Solar system. Composite computer artwork of the nine planets of the solar system that orbit the Sun (far right). In order of their distance from the Sun and anticlockwise from top right they are

Background imagePlanet Collection: Alexei Leonov, first space walk, 1965

Alexei Leonov, first space walk, 1965
First space walk. Soviet cosmonaut Alexei Leonov (born 1934), outside the Voskhod 2 spacecraft in a spacesuit on 18 March 1965, while orbiting the Earth (in the background)

Background imagePlanet Collection: Earth view of the planet Venus with the Moon

Earth view of the planet Venus with the Moon
Venus. Venus (at upper right) with the Moon (at lower right) as seen from Earth. The constellation of the Pleiades or Seven Sisters is at top centre

Background imagePlanet Collection: Solar system planets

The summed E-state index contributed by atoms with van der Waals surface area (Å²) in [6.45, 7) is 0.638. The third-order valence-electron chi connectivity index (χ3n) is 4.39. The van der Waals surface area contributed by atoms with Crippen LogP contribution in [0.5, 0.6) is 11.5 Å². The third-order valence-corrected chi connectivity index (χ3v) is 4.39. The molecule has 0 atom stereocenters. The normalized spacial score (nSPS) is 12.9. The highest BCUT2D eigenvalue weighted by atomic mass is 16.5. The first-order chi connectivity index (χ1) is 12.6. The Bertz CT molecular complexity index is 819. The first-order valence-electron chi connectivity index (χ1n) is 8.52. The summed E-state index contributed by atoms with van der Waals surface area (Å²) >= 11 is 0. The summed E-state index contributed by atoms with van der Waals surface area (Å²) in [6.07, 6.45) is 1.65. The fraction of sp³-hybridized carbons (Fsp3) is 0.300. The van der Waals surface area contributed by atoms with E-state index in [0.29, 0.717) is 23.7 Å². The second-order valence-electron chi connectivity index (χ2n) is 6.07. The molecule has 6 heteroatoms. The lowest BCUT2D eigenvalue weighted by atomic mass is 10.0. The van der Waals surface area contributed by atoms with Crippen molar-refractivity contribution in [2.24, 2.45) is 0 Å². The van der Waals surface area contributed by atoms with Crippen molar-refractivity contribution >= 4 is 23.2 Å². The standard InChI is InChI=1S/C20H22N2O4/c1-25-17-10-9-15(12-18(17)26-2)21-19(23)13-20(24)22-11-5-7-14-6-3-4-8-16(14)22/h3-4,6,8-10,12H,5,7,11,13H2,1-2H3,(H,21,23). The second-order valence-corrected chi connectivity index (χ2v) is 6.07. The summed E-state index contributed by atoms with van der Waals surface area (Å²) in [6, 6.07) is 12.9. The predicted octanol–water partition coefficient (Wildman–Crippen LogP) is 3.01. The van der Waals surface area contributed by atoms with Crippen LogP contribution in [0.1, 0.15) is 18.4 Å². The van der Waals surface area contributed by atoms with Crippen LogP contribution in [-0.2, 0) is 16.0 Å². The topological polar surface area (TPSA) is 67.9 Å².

Solar system planets. Computer artwork of the eight planets of the solar system, which are arrayed from left to right in order of distance from the Sun (left)

Background imagePlanet Collection: Charles Darwin, British naturalist

Charles Darwin, British naturalist
Charles Darwin (1809-1882), British naturalist. Darwin had briefly studied medicine and then trained in the clergy, but his interest was in natural history

Background imagePlanet Collection: North America at night, satellite image

North America at night, satellite image
Africa at night. Satellite image of the Earth at night, set against a background of stars, centred on the continent of Africa. North is at top. City lights (yellow) show areas of dense population

Background imagePlanet Collection: Earth, topographic and bathymetric map

Earth, topographic and bathymetric map. This whole Earth map is centred on the Greenwich meridian, at zero degrees latitude

Background imagePlanet Collection: Saturns rings, Cassini image

Saturns rings, Cassini image. The rings consist of particles of nearly pure water ice and meteoric dust and span almost 300, 000 kilometres